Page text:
The other thing that annoyed me was that everything glowed when people touched it in the jungle. Brushing pass a leaf, glow. Stepping on a branch, glow. Farting on a tree trunk, glow. That's not very helpful for the Na'vi when they are hunting or doing stealth assassin missions is it? And yet here it is, like a Michael Jackson Billie Jean music video.I didn't like the fact that there were floating mountains in this movie. Called the Hallelujah Mountains, they hover with rocky vines beneath them for access (conveniently). I don't care how much less gravity there is on Pandora, but mountains that vast do not float, even with the moon's gravity. There is no magic in this movie, so why have that in there? Plus there are waterfalls coming off from these mountains and pouring off from the sides. My question here is where the heck is all that water is coming from? A magical water making tree? I would want one of those.
The last thing I want to rant about the Na'vi in this review (since the rest are not suitable for public consumption) is that the James Cameron got a bit lazy with the names. They call the tree where they live on the Hometree, they call the tree they can connect to upload their memories and connect to their ancestors the Tree of Voices, the Tree of Souls which is the most sacred tree of the Na'vi and the floating mountains the Hallelujah Mountains. Now, he calls the people all funky names like Neytiri and Mo'at, and their beasts have funkier names, but the places where they live or the important ancestral tree of memories? Nah, something simple please. It was as if James got to near to the end of the script, and we are talking about a man who has penned the whole Na'vi culture and language, and just couldn't be bothered. Yup, all done! If it is worth doing, it is worth doing all the way, James!Outside of the Na'vi, the one thing I have to say that slightly ruined the movie for me was the obvious preaching of the movie on saving the environment, respecting other cultures and about us humans as ugly, money hungry creatures compared to the noble, natural vegan soya loving Na'vi. I felt at times that the movie was like a massive anti-racism, anti-deforestation advert with 3D graphics. When some guys wanted to be eco-friendly and open-minded they get locked up as heretics. They escape, become vegans and instead of chaining themselves to the RDA facility, they get their other vegans mates over to fight because the more the merrier, strength in numbers, etc. The difference of course was that the Na'vi ate meat, so they preferred a juicy steak rather than organic tofu, possibly put into the movie as a way of balancing it all out. I appreciate a good moral message, but if a movie has more than one in there and spends most of the time banging on about it, it gets old very fast. Look at what happened to Linkin Park's album Minutes to Midnight. It was a pretty ok album, but the fact that they were songs of anti-Bush war decisions, most of us pretty much thought 'What?' and did not really buy it, nor listen to it. But do you know what James missed out on? It is the controversy surrounding cloning, as this movie clearly supports it, whereas the Pope does not. Did anyone else want to bring that up or was it just me?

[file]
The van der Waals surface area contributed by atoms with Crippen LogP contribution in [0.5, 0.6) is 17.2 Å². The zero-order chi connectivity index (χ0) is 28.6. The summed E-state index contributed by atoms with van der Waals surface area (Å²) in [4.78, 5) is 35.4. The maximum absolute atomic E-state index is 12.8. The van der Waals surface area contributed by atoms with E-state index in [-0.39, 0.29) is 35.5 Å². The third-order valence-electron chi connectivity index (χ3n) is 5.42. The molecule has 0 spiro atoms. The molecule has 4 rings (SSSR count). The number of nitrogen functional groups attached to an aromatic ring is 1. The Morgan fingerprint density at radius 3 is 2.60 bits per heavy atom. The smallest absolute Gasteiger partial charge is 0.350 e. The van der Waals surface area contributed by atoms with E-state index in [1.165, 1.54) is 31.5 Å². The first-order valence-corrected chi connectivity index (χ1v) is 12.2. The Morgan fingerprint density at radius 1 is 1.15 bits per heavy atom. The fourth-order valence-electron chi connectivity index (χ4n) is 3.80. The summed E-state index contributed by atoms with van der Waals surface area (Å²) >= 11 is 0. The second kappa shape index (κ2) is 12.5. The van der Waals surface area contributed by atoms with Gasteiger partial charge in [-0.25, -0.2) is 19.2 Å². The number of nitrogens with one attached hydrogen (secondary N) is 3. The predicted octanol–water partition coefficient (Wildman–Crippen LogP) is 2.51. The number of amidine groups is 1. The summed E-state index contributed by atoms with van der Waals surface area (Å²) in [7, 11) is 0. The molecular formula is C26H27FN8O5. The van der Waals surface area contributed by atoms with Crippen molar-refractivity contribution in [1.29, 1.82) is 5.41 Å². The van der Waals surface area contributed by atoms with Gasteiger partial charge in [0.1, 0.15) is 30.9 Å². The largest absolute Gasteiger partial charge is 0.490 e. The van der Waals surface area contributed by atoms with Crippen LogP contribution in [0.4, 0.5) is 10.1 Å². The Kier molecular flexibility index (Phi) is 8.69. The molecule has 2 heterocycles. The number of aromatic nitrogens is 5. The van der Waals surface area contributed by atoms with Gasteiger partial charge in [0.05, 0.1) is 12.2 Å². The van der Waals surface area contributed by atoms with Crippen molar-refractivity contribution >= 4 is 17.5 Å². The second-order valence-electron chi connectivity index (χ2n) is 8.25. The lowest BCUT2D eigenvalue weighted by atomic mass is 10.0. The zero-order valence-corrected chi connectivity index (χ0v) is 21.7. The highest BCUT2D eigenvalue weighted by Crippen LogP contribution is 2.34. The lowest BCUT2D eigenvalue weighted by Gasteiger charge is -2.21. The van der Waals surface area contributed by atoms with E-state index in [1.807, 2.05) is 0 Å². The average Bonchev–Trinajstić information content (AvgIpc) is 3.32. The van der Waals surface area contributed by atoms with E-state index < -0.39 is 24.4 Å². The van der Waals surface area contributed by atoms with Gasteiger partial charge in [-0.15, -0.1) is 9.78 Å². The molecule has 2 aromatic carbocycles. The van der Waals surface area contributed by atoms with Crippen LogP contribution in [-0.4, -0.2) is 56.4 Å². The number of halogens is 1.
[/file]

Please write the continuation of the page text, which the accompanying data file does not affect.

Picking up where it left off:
Overall, would I recommend this movie? Well, yes and no. If you are going to watch this movie expecting everything to be epic then you will be disappointed. If you are going in to experience the 3D, stereoscopic vision, super special effects of near perfect live action and computer generated fusion, then this is the movie you were expecting. This movie has nothing original besides from the seamless fusion as mentioned a moment ago, but it can be a lot of fun if you switch off your reasoning mind and put on your 8 year old cap. It is a visual thrill-ride that you would not forget, even with the flaws I have mentioned earlier. The main question now is this, if this movie was made 10-15 years ago without all those special effects so it was done using classical techniques like rubber suits or stop-motion would this movie be as appealing as it is now? The answer is obviously no, and there is the main selling point of this film. Kids will definitely love this movie though, I know that for sure! One final bit of advice if you do decide to watch this movie in 3D: being a long movie means that your eyes and your brain will start to hurt eventually, so be sure to let them rest every now and again.
Product Information : Avatar(DVD)
Manufacturer's product descriptionA paraplegic ex-marine war veteran is unwillingly sent to establish a human settlement on the distant planet of Pandora, only to find himself battling humankind alongside the planet's indigenous Na'vi race in this ambitious digital 3-D sci-fi epic from Academy Award-winning TITANIC director James Cameron. The film, which marks Cameron's first dramatic feature since 1997's Titanic, will be shot on the proprietary FUSION digital 3-D cameras developed by Cameron in collaboration with Vince Pace, and will offer a groundbreaking mix of live-action dramatic performances and computer-generated effects. Australian actor Sam Worthington stars as the reluctant human settler, Jake Sully, with actress Zoe Saldana signing on to portray the local woman who enters into a romantic affair with the hero. The revolutionary motion-capture system created for the film allows the facial expressions of actors to be captured as a virtual camera system enables them to see what their computer-generated counterparts will be seeing in the film, and Peter Jackson's Oscar-winning Weta Digital visual-effects house has been hired to supervise AVATAR's complex visual effects. Joel Moore, Sigourney Weaver, Stephen Lang, and Michelle Rodriguez round out the cast.
Listed on Ciao since: 19/10/2009